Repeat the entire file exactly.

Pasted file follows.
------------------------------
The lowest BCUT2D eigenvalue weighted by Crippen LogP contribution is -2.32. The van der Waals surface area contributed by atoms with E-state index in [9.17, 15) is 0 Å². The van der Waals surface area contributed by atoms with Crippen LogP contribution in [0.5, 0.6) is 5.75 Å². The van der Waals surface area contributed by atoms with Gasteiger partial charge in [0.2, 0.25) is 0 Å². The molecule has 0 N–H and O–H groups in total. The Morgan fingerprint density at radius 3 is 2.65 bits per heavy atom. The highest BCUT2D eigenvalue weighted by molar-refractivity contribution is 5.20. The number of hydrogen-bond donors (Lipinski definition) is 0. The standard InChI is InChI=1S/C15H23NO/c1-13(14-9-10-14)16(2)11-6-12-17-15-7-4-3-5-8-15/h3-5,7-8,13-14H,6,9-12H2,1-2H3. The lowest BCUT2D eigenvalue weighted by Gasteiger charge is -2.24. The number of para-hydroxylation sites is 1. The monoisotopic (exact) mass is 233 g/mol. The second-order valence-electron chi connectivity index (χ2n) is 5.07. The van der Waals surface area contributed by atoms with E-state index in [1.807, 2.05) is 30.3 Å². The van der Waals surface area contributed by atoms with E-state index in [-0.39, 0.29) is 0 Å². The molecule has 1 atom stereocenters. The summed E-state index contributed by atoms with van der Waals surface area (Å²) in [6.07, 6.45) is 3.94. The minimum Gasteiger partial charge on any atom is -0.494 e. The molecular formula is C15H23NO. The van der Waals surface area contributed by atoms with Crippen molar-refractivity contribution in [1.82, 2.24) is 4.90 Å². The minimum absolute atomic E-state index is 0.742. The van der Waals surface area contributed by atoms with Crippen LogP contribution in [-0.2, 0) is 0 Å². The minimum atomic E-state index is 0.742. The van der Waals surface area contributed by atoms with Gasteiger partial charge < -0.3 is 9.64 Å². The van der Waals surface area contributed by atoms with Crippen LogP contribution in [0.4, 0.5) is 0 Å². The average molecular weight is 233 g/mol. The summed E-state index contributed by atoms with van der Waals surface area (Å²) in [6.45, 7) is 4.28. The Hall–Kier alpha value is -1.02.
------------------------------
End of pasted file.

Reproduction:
The lowest BCUT2D eigenvalue weighted by Crippen LogP contribution is -2.32. The van der Waals surface area contributed by atoms with E-state index in [9.17, 15) is 0 Å². The van der Waals surface area contributed by atoms with Crippen LogP contribution in [0.5, 0.6) is 5.75 Å². The van der Waals surface area contributed by atoms with Gasteiger partial charge in [0.2, 0.25) is 0 Å². The molecule has 0 N–H and O–H groups in total. The Morgan fingerprint density at radius 3 is 2.65 bits per heavy atom. The highest BCUT2D eigenvalue weighted by molar-refractivity contribution is 5.20. The number of hydrogen-bond donors (Lipinski definition) is 0. The standard InChI is InChI=1S/C15H23NO/c1-13(14-9-10-14)16(2)11-6-12-17-15-7-4-3-5-8-15/h3-5,7-8,13-14H,6,9-12H2,1-2H3. The lowest BCUT2D eigenvalue weighted by Gasteiger charge is -2.24. The number of para-hydroxylation sites is 1. The monoisotopic (exact) mass is 233 g/mol. The second-order valence-electron chi connectivity index (χ2n) is 5.07. The van der Waals surface area contributed by atoms with E-state index in [1.807, 2.05) is 30.3 Å². The van der Waals surface area contributed by atoms with E-state index in [-0.39, 0.29) is 0 Å². The molecule has 1 atom stereocenters. The summed E-state index contributed by atoms with van der Waals surface area (Å²) in [6.07, 6.45) is 3.94. The minimum Gasteiger partial charge on any atom is -0.494 e. The molecular formula is C15H23NO. The van der Waals surface area contributed by atoms with Crippen molar-refractivity contribution in [1.82, 2.24) is 4.90 Å². The minimum absolute atomic E-state index is 0.742. The van der Waals surface area contributed by atoms with Crippen LogP contribution in [-0.2, 0) is 0 Å². The minimum atomic E-state index is 0.742. The van der Waals surface area contributed by atoms with Gasteiger partial charge < -0.3 is 9.64 Å². The van der Waals surface area contributed by atoms with Crippen LogP contribution in [0.4, 0.5) is 0 Å². The average molecular weight is 233 g/mol. The summed E-state index contributed by atoms with van der Waals surface area (Å²) in [6.45, 7) is 4.28. The Hall–Kier alpha value is -1.02.